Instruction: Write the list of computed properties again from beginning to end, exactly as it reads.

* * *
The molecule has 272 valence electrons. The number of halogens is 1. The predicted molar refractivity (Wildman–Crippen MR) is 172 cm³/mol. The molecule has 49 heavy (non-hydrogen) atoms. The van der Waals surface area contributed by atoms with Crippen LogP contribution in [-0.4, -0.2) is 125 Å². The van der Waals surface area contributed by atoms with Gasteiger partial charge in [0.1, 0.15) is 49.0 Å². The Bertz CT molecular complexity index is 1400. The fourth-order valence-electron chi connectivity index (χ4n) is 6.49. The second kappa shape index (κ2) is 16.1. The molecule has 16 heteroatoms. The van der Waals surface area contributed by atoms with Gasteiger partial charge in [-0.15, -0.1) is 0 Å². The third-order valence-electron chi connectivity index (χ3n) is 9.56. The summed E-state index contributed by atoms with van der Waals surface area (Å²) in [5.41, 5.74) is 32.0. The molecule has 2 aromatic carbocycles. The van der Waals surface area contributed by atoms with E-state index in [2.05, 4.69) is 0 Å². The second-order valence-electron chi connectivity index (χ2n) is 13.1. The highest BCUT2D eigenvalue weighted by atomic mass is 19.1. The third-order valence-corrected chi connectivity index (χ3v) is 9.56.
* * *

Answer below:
The molecule has 272 valence electrons. The number of halogens is 1. The predicted molar refractivity (Wildman–Crippen MR) is 172 cm³/mol. The molecule has 49 heavy (non-hydrogen) atoms. The van der Waals surface area contributed by atoms with Crippen LogP contribution in [-0.4, -0.2) is 125 Å². The van der Waals surface area contributed by atoms with Gasteiger partial charge in [0.1, 0.15) is 49.0 Å². The Bertz CT molecular complexity index is 1400. The fourth-order valence-electron chi connectivity index (χ4n) is 6.49. The second kappa shape index (κ2) is 16.1. The molecule has 16 heteroatoms. The van der Waals surface area contributed by atoms with Gasteiger partial charge in [-0.15, -0.1) is 0 Å². The third-order valence-electron chi connectivity index (χ3n) is 9.56. The summed E-state index contributed by atoms with van der Waals surface area (Å²) in [5.41, 5.74) is 32.0. The molecule has 2 aromatic carbocycles. The van der Waals surface area contributed by atoms with E-state index in [2.05, 4.69) is 0 Å². The second-order valence-electron chi connectivity index (χ2n) is 13.1. The highest BCUT2D eigenvalue weighted by atomic mass is 19.1. The third-order valence-corrected chi connectivity index (χ3v) is 9.56.